At the beginning of 2022, 26-year-old Pranay Sharma, a computer engineer from Kolkata took to running as his new year resolution. He hoped to shrink his waist to fit into his favourite jeans.
He completed a three-kilometre run on the first day, causing severe muscle cramps for the next few days. After recovery, he ran the same distance, but the day after he did not turn up due to cramps. This cycle continued for a few more days after which he dropped the idea of continuing with his resolution altogether. Stories of resolutions biting the dust are common, whether for fitness or intellectual goals.
The beginning of a new year also ushers in the opportunity for change, and plans are set and pursued with renewed gusto. However, as days turn to months, the zeal fizzles out.
The concept of New Year resolutions dates back thousands of years to 2000 BC when the ancient Babylonians started out their year in March. Roman emperor Julius Caesar moved the New Year to 1 January in 46 BC and made promises of good conduct for the year to come.
While there has been a steady rise in the number of people keeping their resolutions—a 2002 study found that 46 per cent of goal setters achieved their resolutions, and a 2020 study showed that 55 per cent did—most of us still struggle to keep ours.
How to accomplish New Year resolutions
This brings us to the question: how do we stick to our goals and accomplish them?
Patna-based Mahesh Karmakar (28), a construction contractor in the Railways, who shared Sharma’s goal of fitting into his jeans joined a gym with a personal trainer.
“I started slowly, ran 500m on my first day, and lifted 5kg, which felt four times its weight at first,” he says. “Now, I run 5km daily and do a 25kg dumbbell bench press.” The key he said is to start slowly and be consistent.
The American Psychological Association also suggests that focusing on just one behaviour at a time is more likely to lead to long-term success for individuals who make a New Year resolution.
Kirthi R, a trainer and owner of the Evolution Fitness centre, Bengaluru, and Delhi-based lifestyle coach Ridhima Sehgal suggest tips to increase the chances of being on track and accomplishing one’s goals.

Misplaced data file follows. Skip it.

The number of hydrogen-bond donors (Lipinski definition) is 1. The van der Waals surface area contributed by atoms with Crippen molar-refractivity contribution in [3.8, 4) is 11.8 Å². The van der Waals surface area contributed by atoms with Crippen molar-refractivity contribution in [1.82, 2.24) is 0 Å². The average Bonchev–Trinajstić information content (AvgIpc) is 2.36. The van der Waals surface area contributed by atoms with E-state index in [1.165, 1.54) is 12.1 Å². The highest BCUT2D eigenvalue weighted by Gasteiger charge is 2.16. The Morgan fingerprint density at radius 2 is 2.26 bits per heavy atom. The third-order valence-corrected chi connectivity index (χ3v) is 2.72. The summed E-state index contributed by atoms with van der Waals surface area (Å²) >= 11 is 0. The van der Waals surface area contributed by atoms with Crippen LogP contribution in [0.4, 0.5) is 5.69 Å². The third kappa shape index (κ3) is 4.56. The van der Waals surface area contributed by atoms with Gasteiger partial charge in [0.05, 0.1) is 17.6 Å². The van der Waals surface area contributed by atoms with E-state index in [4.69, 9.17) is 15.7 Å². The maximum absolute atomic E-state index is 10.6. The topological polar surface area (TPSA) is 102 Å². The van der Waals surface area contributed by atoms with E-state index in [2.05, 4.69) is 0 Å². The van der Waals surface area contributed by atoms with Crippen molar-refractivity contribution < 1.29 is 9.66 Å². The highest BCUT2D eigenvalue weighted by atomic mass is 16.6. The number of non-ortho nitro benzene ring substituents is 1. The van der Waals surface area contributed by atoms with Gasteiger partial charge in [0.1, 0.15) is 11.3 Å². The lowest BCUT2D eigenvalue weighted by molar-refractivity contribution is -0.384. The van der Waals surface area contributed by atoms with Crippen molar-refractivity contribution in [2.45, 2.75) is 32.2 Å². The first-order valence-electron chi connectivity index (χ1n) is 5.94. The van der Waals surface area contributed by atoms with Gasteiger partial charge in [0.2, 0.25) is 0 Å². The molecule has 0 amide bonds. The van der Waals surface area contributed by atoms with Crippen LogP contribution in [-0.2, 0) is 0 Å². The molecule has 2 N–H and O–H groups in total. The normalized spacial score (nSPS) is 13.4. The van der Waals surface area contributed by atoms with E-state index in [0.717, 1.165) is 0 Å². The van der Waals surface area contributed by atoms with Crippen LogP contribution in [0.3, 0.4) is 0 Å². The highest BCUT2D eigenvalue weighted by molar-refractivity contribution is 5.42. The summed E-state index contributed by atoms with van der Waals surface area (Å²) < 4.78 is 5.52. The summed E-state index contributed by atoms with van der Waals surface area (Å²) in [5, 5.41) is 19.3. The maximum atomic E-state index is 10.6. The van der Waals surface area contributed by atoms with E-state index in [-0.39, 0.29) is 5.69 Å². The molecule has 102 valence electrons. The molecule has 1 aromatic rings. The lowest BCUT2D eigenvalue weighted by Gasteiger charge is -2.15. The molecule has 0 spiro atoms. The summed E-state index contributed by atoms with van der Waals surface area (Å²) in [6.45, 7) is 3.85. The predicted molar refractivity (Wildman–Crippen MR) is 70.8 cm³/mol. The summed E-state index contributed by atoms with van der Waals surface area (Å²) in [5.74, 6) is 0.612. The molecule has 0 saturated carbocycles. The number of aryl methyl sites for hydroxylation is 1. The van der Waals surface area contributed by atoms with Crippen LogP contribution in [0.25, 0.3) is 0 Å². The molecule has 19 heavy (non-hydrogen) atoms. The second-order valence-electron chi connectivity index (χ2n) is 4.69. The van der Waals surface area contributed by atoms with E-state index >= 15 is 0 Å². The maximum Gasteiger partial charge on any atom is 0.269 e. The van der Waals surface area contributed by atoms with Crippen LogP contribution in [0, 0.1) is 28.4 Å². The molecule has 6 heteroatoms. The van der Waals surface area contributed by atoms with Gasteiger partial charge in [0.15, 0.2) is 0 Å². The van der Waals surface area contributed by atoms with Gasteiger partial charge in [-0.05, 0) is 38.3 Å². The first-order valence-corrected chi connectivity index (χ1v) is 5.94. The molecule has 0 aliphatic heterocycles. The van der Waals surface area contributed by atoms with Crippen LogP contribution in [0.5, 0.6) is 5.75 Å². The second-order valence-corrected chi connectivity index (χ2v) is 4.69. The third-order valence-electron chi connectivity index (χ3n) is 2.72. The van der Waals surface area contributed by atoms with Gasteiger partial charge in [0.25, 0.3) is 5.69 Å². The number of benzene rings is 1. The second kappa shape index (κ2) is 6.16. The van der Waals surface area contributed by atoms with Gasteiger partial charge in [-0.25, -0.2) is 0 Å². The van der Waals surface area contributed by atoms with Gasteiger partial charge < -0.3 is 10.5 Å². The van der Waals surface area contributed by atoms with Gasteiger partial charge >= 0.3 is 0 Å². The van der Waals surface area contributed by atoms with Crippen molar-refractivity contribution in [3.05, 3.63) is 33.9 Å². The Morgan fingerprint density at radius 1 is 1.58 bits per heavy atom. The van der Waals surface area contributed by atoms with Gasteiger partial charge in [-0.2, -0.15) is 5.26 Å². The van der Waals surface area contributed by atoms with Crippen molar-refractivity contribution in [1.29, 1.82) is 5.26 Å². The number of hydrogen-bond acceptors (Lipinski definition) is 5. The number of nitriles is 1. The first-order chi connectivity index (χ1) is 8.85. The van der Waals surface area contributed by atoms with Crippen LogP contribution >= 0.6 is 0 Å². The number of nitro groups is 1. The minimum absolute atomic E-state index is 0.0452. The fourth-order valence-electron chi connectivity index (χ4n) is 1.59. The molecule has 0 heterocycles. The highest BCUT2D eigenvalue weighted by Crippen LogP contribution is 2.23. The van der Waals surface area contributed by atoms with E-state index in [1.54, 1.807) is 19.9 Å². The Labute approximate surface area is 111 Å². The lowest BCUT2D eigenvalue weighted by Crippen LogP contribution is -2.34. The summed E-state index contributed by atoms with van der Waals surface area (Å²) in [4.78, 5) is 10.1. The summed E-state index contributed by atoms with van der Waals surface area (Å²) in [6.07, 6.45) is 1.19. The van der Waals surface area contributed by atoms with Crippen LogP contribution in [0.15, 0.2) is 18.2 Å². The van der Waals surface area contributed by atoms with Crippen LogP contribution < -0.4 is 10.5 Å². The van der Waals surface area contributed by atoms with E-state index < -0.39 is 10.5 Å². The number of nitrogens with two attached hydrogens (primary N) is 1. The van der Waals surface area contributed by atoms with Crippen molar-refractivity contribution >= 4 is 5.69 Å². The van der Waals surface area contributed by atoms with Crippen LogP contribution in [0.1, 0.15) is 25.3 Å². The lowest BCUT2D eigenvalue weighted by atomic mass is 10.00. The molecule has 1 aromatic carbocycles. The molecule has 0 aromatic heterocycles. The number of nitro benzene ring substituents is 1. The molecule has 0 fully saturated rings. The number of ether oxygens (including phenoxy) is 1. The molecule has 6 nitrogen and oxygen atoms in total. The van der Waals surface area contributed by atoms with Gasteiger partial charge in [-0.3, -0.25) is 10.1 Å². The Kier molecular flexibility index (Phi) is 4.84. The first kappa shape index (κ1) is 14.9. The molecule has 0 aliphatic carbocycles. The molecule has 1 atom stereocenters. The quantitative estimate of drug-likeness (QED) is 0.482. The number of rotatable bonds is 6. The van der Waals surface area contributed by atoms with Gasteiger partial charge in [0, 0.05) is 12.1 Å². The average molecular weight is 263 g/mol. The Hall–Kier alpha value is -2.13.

Set SMART goals: One of the biggest mistakes people make is setting goals that are too general. Choose a Specific goal that is Measurable, Attainable, Relevant, and Time-bound.
“Instead of setting a goal to lose 10kg in months, decide to run every day, eat two to three bowls of vegetables and fruits, and run an extra 15 minutes for every pizza slice consumed,” suggests Kirthi.
Make a timetable and have patience: Set a time or date goal to accomplish the set resolution. Goals like losing 5kg in a week can lead to failure.
“Remember that the habits you are trying to change took years to develop. So, do not expect miracles in a few months,” says Sehgal. “Be patient and understand that resolutions are a process; if you are derailed, resume as soon as possible. Remember, it is not a race, but a commitment to your better self.”
Be realistic and focused: A 2020 study published in PLOS ONE showed that people who set an approach-oriented goal are 58 per cent likely to accomplishment it, while those who choose avoidance-oriented goals have a 47 per cent chance.
Sehgal shares examples of approach and avoidance-oriented goals
- Instead of avoiding sweets completely, satiate your sweet tooth occasionally with jaggery or honey.
- Rather than walking 10,000 steps a day in one go (which can be challenging for many), divide this into three or four parts.
- Instead of finding time to do mindfulness training during a busy schedule, try to laugh often with colleagues (which has the same effect of mindfulness).
- Set a goal to reduce drinking, which may limit socialising with friends. Instead, find enjoyable activities to do together, increasing the likelihood of socialising without alcohol.
Track your progress: Goal tracking can help one stay on track. If one’s goal is to save money, tracking one’s expenditure can give an insight into where and when to cut back. For instance, if one usually buys clothes every month, one should try shopping every other month instead.
Kirthi adds that if one’s desired fat loss has not been reached, examining sleep, diet and protein intake can reveal what needs changing.
Stay accountable: Having a friend, group, partner, or professional to check in and discuss progress or challenges can help one stay positive and focused.
Joining a group with a shared goal like weight loss, can help in achieving one’s New Year resolution, according to Dr Sanford Garfield, who leads a study on diabetes prevention at the US’s National Institute of Health. The study found that participants who lost weight through diet and exercise had a lower risk of developing diabetes. Group counselling, including diet and exercise recommendations and behaviour modification, contributed to participants’ success. Dr Garfield noted that group support is an effective way to reach goals through mutual encouragement and learning.
Aparajit Sandhu, a counselling psychologist from Chandigarh shares dos and don’ts to get one’s New Year resolutions going
- Instead of asking ‘can I do it?’ Say ‘let’s start’. Do not fear the outcome, which is not in one’s control.
- Remember, the slow and steady always wins the race.
- Perseverance is the key. Sustainable change happens by changing oneself daily. Do not bite more than one can chew.
- It is fine to miss your resolution habit occasionally. Resuming it soon is important.
- Co-opt friends and parents. They will prompt us if we lose focus on our goals.
- Our loved ones can push themselves. Sometimes, they just need a gentle nudge. Motivate them.